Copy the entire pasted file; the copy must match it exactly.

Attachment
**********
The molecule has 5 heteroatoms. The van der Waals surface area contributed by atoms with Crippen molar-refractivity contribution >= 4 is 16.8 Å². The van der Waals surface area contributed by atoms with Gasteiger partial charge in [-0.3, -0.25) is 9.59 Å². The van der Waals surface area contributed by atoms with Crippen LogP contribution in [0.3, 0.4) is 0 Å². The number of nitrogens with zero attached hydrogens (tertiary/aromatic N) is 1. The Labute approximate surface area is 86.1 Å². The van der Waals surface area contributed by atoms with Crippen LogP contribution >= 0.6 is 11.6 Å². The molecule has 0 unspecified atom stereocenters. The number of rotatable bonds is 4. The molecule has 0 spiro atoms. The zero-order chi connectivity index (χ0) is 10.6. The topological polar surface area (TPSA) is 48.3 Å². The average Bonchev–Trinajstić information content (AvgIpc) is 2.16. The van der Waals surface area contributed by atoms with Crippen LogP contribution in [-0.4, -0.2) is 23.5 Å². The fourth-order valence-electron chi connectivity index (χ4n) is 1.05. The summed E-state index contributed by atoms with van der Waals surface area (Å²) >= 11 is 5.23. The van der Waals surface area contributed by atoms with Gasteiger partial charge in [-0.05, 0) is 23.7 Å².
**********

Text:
The molecule has 5 heteroatoms. The van der Waals surface area contributed by atoms with Crippen molar-refractivity contribution >= 4 is 16.8 Å². The van der Waals surface area contributed by atoms with Gasteiger partial charge in [-0.3, -0.25) is 9.59 Å². The van der Waals surface area contributed by atoms with Crippen LogP contribution in [0.3, 0.4) is 0 Å². The number of nitrogens with zero attached hydrogens (tertiary/aromatic N) is 1. The Labute approximate surface area is 86.1 Å². The van der Waals surface area contributed by atoms with Crippen LogP contribution >= 0.6 is 11.6 Å². The molecule has 0 unspecified atom stereocenters. The number of rotatable bonds is 4. The molecule has 0 spiro atoms. The zero-order chi connectivity index (χ0) is 10.6. The topological polar surface area (TPSA) is 48.3 Å². The average Bonchev–Trinajstić information content (AvgIpc) is 2.16. The van der Waals surface area contributed by atoms with Crippen LogP contribution in [-0.4, -0.2) is 23.5 Å². The fourth-order valence-electron chi connectivity index (χ4n) is 1.05. The summed E-state index contributed by atoms with van der Waals surface area (Å²) >= 11 is 5.23. The van der Waals surface area contributed by atoms with Gasteiger partial charge in [-0.05, 0) is 23.7 Å².